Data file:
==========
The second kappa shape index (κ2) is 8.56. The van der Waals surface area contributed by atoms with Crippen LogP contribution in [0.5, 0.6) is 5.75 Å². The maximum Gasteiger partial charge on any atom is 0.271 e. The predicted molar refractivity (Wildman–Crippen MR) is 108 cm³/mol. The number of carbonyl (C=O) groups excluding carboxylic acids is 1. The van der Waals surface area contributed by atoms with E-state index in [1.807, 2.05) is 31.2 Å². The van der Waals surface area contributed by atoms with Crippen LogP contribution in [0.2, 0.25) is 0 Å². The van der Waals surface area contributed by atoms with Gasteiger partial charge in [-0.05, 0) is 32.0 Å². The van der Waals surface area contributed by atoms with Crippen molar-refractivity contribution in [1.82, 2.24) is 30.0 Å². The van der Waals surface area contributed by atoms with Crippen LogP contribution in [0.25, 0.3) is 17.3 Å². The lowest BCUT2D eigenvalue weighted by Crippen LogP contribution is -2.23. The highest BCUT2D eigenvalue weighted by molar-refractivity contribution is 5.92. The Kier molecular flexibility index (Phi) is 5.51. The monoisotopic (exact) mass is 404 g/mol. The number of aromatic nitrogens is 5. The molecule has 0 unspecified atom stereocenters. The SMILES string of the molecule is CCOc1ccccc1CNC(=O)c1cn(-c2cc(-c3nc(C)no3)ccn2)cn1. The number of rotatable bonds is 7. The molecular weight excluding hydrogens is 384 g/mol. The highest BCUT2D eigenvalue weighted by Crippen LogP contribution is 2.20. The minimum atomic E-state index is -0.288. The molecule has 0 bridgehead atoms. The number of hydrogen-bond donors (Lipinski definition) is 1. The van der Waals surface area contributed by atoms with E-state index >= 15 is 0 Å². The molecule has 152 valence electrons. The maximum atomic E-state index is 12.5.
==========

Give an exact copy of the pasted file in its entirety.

The second kappa shape index (κ2) is 8.56. The van der Waals surface area contributed by atoms with Crippen LogP contribution in [0.5, 0.6) is 5.75 Å². The maximum Gasteiger partial charge on any atom is 0.271 e. The predicted molar refractivity (Wildman–Crippen MR) is 108 cm³/mol. The number of carbonyl (C=O) groups excluding carboxylic acids is 1. The van der Waals surface area contributed by atoms with E-state index in [1.807, 2.05) is 31.2 Å². The van der Waals surface area contributed by atoms with Crippen LogP contribution in [0.2, 0.25) is 0 Å². The van der Waals surface area contributed by atoms with Gasteiger partial charge in [-0.05, 0) is 32.0 Å². The van der Waals surface area contributed by atoms with Crippen molar-refractivity contribution in [1.82, 2.24) is 30.0 Å². The van der Waals surface area contributed by atoms with Crippen LogP contribution in [0.25, 0.3) is 17.3 Å². The lowest BCUT2D eigenvalue weighted by Crippen LogP contribution is -2.23. The highest BCUT2D eigenvalue weighted by molar-refractivity contribution is 5.92. The Kier molecular flexibility index (Phi) is 5.51. The monoisotopic (exact) mass is 404 g/mol. The number of aromatic nitrogens is 5. The molecule has 0 unspecified atom stereocenters. The SMILES string of the molecule is CCOc1ccccc1CNC(=O)c1cn(-c2cc(-c3nc(C)no3)ccn2)cn1. The number of rotatable bonds is 7. The molecular weight excluding hydrogens is 384 g/mol. The highest BCUT2D eigenvalue weighted by Crippen LogP contribution is 2.20. The minimum atomic E-state index is -0.288. The molecule has 0 bridgehead atoms. The number of hydrogen-bond donors (Lipinski definition) is 1. The van der Waals surface area contributed by atoms with E-state index >= 15 is 0 Å². The molecule has 152 valence electrons. The maximum atomic E-state index is 12.5.